Financial Health of Company Not Priority for Prospective Employees
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Financial Health of Company Not Priority for Prospective Employees

Despite high profile bankruptcies like Enron, a year-long recession, and layoffs, 77 percent of adults still do not consider a company’s financial health as a top priority in determining its reputation as a place to work.

Paul Holmes

Despite high profile bankruptcies like Enron, Kmart and Global Crossings; accounting scandals, a year-long recession, layoffs and an unpredictable stock market, 77 percent of adults still do not consider a company’s financial health as a top priority in determining its reputation as a place to work, according to a new study from The Cherenson Group, a New Jersey-based public relations firm.
 
The most important factors in determining a company’s reputation as a place to work are the way employees are treated (36 percent) and the quality of the company’s products or services (27 percent). The findings support The Cherenson Group’s 2001 Reputation Survey in which 78 percent of adults said they would rather work for a company with an excellent reputation than for a company with a poor reputation, even if they were offered a higher salary.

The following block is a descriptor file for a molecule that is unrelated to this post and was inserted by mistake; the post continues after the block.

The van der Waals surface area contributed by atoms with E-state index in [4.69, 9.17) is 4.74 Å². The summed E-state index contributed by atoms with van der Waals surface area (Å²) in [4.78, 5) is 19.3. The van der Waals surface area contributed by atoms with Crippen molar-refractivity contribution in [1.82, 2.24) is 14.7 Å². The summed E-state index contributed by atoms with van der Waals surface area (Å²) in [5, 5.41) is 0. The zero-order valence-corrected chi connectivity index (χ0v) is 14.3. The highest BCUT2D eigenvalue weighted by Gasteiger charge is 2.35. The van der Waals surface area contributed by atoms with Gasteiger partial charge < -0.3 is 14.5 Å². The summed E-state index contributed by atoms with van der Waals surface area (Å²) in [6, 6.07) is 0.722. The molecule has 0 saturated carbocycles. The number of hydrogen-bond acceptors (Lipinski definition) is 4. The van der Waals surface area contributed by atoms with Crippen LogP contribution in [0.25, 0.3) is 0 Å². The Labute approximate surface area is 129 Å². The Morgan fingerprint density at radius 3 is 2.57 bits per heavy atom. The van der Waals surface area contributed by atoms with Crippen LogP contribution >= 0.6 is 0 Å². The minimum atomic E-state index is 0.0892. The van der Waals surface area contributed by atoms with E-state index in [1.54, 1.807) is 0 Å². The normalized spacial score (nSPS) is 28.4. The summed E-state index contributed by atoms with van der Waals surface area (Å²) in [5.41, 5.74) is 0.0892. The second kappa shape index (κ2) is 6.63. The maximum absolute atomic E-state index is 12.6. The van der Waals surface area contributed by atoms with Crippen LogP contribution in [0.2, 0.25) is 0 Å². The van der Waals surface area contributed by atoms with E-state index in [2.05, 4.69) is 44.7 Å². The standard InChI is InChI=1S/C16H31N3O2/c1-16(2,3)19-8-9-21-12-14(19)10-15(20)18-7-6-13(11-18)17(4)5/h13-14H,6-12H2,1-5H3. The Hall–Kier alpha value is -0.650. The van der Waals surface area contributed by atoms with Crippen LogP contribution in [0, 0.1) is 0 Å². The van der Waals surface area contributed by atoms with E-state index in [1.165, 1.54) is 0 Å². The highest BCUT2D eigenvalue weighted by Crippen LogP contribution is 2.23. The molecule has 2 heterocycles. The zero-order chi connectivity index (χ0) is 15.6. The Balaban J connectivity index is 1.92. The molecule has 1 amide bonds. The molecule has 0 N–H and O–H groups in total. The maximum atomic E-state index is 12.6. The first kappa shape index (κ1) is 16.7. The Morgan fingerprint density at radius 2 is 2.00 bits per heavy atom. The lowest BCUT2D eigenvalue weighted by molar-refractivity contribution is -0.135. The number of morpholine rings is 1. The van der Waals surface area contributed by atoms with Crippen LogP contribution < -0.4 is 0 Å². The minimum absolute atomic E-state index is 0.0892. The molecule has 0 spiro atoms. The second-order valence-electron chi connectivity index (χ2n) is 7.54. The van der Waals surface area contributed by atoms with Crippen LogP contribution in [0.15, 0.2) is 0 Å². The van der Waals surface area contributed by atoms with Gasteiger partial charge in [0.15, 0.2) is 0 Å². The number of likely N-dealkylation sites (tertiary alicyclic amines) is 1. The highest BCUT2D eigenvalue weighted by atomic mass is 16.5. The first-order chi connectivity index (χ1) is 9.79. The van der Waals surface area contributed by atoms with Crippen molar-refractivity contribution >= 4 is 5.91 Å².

“Our first study indicated that people would actually accept a lower paying job, in order to work for a company with an excellent reputation,” said Michael Cherenson, vice president. “This study indicates once again that nearly 8 in 10 people think with their hearts and not just their wallets. Our 2001 study clearly indicated that a company’s reputation is an asset that needs to be developed and secured. This year’s study provides a deeper understanding of that asset and shows an obvious correlation between reputation and relationships, specifically the relationship between employee and employer.”
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